Disney Is Finally Reopening: Here’s What You Need to Know

Disneyland Resort is finally about to reopen and Walt Disney World is adding more availability and experiences to its parks, but are the parks still the Happiest Place on Earth? Here's what to expect if you're visiting Disney now.

After a full year of being shuttered due to the COVID-19 pandemic, Disneyland in Anaheim, California, will finally reopen its doors to guests on April 30, 2021. This comes more than nine months after Walt Disney World in Orlando, Florida first welcomed guests back in July 2020, complete with a number of preventive measures in place.

Disney fans are thrilled that they’ll be able to see Mickey and his pals once again in Anaheim, but California isn’t quite ready to fully welcome visitors yet, and Walt Disney World also still has a number of restrictions in place.

If you’re planning on visiting, be sure to read this first. And if you’re wondering, these are the differences between Disneyland and Disney World.

locked gates at Disney California Adventure Park in Anaheim, CA, with a sticker on the ground that says, "For Your Safety Please Wait Behind This Line"Francine Orr/Getty Images

Preventive health and safety measures

Disney is taking great caution at both parks to protect cast members and guests by implementing extensive preventive safety measures. Some of the highlights of their new policies include:

  • Temperature checks. Upon entrance to the shopping districts and theme parks, guests will undergo a contactless temperature screening. Any guests with a temperature of 100.4 F or above will be denied entry along with those in their party.
  • Face coverings are required for cast members and guests ages 2 and up. Guests are allowed to remove their face coverings when dining or swimming and temporarily when taking outdoor photos.
  • Increased cleaning and disinfection procedures especially on high-touch surfaces, such as door handles and elevator buttons.
  • Social distancing guidelines throughout the park, including attraction queues.
  • Capacity restrictions on the number of guests allowed each day.

This is one reason many might be tempted to travel to Disney when it reopens—we anticipate these capacity restrictions to be significant, resulting in minimal lines for popular attractions.

What to expect at Walt Disney World

Walt Disney World has been taking guest reservations through its online system since the park reopened in July. The new system allows guests to book their theme park reservations for each day of their vacation while giving priority to on-site resort guests, annual pass holders, and existing ticket holders. The good news is that parks never become uncomfortably crowded.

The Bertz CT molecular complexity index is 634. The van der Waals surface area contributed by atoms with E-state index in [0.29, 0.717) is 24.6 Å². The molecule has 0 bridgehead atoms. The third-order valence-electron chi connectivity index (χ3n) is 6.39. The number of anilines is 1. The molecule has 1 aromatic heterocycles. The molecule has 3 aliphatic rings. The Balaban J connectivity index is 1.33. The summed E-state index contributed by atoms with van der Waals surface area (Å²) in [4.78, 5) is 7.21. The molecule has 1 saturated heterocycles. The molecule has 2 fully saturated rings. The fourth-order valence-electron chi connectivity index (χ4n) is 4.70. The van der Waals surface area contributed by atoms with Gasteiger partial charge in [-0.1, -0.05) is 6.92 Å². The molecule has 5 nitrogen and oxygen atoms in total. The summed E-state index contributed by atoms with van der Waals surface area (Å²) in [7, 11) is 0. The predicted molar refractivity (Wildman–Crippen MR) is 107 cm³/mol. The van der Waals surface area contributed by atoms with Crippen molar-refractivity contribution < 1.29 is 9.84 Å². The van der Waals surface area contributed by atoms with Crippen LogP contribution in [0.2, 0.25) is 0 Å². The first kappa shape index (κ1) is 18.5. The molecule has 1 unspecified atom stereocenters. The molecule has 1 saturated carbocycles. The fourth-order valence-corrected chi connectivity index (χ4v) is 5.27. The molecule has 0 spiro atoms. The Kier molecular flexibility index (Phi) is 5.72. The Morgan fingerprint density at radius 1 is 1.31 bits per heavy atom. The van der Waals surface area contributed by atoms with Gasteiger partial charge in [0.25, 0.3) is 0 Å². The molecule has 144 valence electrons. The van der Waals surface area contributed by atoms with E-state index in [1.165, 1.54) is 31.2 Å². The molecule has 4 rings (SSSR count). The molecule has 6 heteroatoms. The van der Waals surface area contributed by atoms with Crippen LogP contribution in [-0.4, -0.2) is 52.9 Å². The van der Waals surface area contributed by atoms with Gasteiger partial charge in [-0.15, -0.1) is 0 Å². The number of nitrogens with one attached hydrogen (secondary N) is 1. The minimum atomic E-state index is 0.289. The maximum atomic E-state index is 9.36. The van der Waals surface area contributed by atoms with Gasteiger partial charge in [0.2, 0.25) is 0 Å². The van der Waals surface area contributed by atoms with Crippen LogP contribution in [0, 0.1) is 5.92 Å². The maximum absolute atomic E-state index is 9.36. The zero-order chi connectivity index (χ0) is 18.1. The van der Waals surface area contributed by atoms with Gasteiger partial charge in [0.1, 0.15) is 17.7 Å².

The flip side is that you can no longer decide at the last moment that you want to go to any of the four Orlando parks. There’s no way to walk up to a ticket window, purchase admission, and walk in the door, even on a non-peak day. And during peak times—such as spring break— if you haven’t reserved your preferred day for your preferred park several weeks in advance, you’re probably not going to be able to visit at all.

What to expect at Disneyland

At Disneyland, it’s even harder to gain admission right now. When the resort opens at the end of April, only California residents will have access, which will surely be disappointing to many Disneyland fans who have been waiting for the opening. In addition, even residents of the Golden State may have to wait to visit, since capacity will be capped at just 15 percent, at least in the beginning. (These are both California restrictions; as the number of cases of COVID-19 decline throughout the state, people from other states and more people, in general, should be allowed in.)

For those lucky enough to be California residents, you’ll need to purchase a ticket in advance and make a park reservation, the same as the Disney World model.

Note: California is predicting a statewide restrictions repeal on June 15, 2021.

Not everything is open

To create safe social distancing throughout the theme parks, certain entertainment, including parades and fireworks, has been temporarily suspended to avoid the large crowds that usually accompany these events. This is the case at Disneyland and it’s largely the same Walt Disney World save for the Electrical Water Pageant—a twinkling, illuminated boat parade—a great free, Disney entertainment option in the resort area of Magic Kingdom.

Characters will still be present in the parks, but in a different way as they entertain guests from a distance. One popular version of this is surprise “cavalcades,” small pop-up parades that randomly take place on a boat at Animal Kingdom or in a castle window at Disneyland.

Although a number of Walt Disney World hotels have reopened, including the popular Grand Floridian, there are still many that haven’t, including the All Star Resorts, the Animal Kingdom Lodge – Jambo House, and the Port Orleans Resorts. The good news is that several hotels, including Disney’s Beach Club Resort, Disney’s Wilderness Lodges, and Disney’s Polynesian Village Resort are slated to open in the next few weeks.

Although there are three hotels on Disneyland property—Grand Californian, Disneyland, and Paradise Pier—only one of the three, the Grand Californian Hotel & Spa, will be open when the theme parks do on April 30, 2021. Here’s what you need to know about staying at a Disney resort right now.